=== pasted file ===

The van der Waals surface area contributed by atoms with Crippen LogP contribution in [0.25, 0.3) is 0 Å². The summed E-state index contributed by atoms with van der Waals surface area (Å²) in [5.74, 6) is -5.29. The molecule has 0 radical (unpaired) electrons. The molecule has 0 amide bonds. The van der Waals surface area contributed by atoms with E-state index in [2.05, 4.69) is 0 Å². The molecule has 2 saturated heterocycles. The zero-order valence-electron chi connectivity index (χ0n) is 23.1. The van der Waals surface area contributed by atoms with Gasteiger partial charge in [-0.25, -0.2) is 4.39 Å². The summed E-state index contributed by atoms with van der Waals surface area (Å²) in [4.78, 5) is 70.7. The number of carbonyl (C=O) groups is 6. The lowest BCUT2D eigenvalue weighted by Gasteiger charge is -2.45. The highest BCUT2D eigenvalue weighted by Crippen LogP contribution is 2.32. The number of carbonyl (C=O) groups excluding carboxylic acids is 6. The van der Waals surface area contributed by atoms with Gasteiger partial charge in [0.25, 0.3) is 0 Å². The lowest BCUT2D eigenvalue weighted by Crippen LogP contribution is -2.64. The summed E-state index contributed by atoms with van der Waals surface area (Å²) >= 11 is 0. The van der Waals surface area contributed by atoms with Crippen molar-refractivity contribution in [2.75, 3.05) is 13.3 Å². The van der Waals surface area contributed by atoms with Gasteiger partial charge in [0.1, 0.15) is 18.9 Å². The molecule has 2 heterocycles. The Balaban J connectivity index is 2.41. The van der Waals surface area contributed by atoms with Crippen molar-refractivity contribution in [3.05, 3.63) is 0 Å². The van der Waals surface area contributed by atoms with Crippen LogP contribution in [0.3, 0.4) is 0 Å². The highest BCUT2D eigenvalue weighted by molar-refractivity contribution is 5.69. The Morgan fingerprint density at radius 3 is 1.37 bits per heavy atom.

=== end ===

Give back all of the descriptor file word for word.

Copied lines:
The van der Waals surface area contributed by atoms with Crippen LogP contribution in [0.25, 0.3) is 0 Å². The summed E-state index contributed by atoms with van der Waals surface area (Å²) in [5.74, 6) is -5.29. The molecule has 0 radical (unpaired) electrons. The molecule has 0 amide bonds. The van der Waals surface area contributed by atoms with E-state index in [2.05, 4.69) is 0 Å². The molecule has 2 saturated heterocycles. The zero-order valence-electron chi connectivity index (χ0n) is 23.1. The van der Waals surface area contributed by atoms with Gasteiger partial charge in [-0.25, -0.2) is 4.39 Å². The summed E-state index contributed by atoms with van der Waals surface area (Å²) in [4.78, 5) is 70.7. The number of carbonyl (C=O) groups is 6. The lowest BCUT2D eigenvalue weighted by Gasteiger charge is -2.45. The highest BCUT2D eigenvalue weighted by Crippen LogP contribution is 2.32. The number of carbonyl (C=O) groups excluding carboxylic acids is 6. The van der Waals surface area contributed by atoms with Gasteiger partial charge in [0.25, 0.3) is 0 Å². The lowest BCUT2D eigenvalue weighted by Crippen LogP contribution is -2.64. The summed E-state index contributed by atoms with van der Waals surface area (Å²) >= 11 is 0. The van der Waals surface area contributed by atoms with Crippen molar-refractivity contribution in [2.75, 3.05) is 13.3 Å². The van der Waals surface area contributed by atoms with Gasteiger partial charge in [0.1, 0.15) is 18.9 Å². The molecule has 2 heterocycles. The Balaban J connectivity index is 2.41. The van der Waals surface area contributed by atoms with Crippen molar-refractivity contribution in [3.05, 3.63) is 0 Å². The van der Waals surface area contributed by atoms with Crippen LogP contribution in [0.3, 0.4) is 0 Å². The highest BCUT2D eigenvalue weighted by molar-refractivity contribution is 5.69. The Morgan fingerprint density at radius 3 is 1.37 bits per heavy atom.